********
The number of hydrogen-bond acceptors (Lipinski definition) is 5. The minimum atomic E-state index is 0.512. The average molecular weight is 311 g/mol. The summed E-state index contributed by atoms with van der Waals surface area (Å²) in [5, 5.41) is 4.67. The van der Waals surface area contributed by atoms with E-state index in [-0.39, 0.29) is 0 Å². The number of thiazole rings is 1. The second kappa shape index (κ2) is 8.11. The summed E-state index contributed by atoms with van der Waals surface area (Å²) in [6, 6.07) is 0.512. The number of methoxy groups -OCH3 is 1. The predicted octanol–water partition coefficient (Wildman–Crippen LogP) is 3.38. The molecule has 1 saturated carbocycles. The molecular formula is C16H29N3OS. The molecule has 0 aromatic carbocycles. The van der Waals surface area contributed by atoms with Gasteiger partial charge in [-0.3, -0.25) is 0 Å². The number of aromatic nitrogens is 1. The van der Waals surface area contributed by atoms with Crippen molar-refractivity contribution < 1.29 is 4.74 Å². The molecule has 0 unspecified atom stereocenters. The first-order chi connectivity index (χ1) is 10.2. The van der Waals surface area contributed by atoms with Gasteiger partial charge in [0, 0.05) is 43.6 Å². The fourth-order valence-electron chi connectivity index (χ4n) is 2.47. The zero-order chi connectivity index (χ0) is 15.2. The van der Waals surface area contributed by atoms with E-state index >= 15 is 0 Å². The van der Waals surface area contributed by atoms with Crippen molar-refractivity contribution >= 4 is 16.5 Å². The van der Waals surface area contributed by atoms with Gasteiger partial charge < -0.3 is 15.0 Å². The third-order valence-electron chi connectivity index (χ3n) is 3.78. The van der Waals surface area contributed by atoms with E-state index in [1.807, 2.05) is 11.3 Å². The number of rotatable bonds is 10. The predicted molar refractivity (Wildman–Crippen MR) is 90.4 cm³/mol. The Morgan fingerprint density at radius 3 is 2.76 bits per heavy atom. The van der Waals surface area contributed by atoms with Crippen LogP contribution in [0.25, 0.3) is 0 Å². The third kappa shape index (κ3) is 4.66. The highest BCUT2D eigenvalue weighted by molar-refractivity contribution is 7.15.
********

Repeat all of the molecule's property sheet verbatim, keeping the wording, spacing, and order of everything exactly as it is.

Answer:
The number of hydrogen-bond acceptors (Lipinski definition) is 5. The minimum atomic E-state index is 0.512. The average molecular weight is 311 g/mol. The summed E-state index contributed by atoms with van der Waals surface area (Å²) in [5, 5.41) is 4.67. The van der Waals surface area contributed by atoms with E-state index in [-0.39, 0.29) is 0 Å². The number of thiazole rings is 1. The second kappa shape index (κ2) is 8.11. The summed E-state index contributed by atoms with van der Waals surface area (Å²) in [6, 6.07) is 0.512. The number of methoxy groups -OCH3 is 1. The predicted octanol–water partition coefficient (Wildman–Crippen LogP) is 3.38. The molecule has 1 saturated carbocycles. The molecular formula is C16H29N3OS. The molecule has 0 aromatic carbocycles. The van der Waals surface area contributed by atoms with Gasteiger partial charge in [-0.3, -0.25) is 0 Å². The number of aromatic nitrogens is 1. The van der Waals surface area contributed by atoms with Crippen molar-refractivity contribution < 1.29 is 4.74 Å². The molecule has 0 unspecified atom stereocenters. The first-order chi connectivity index (χ1) is 10.2. The van der Waals surface area contributed by atoms with Gasteiger partial charge in [0, 0.05) is 43.6 Å². The fourth-order valence-electron chi connectivity index (χ4n) is 2.47. The zero-order chi connectivity index (χ0) is 15.2. The van der Waals surface area contributed by atoms with E-state index >= 15 is 0 Å². The van der Waals surface area contributed by atoms with Crippen molar-refractivity contribution >= 4 is 16.5 Å². The van der Waals surface area contributed by atoms with Gasteiger partial charge < -0.3 is 15.0 Å². The third-order valence-electron chi connectivity index (χ3n) is 3.78. The van der Waals surface area contributed by atoms with E-state index in [1.807, 2.05) is 11.3 Å². The number of rotatable bonds is 10. The predicted molar refractivity (Wildman–Crippen MR) is 90.4 cm³/mol. The Morgan fingerprint density at radius 3 is 2.76 bits per heavy atom. The van der Waals surface area contributed by atoms with Crippen LogP contribution in [0.25, 0.3) is 0 Å². The third kappa shape index (κ3) is 4.66. The highest BCUT2D eigenvalue weighted by molar-refractivity contribution is 7.15.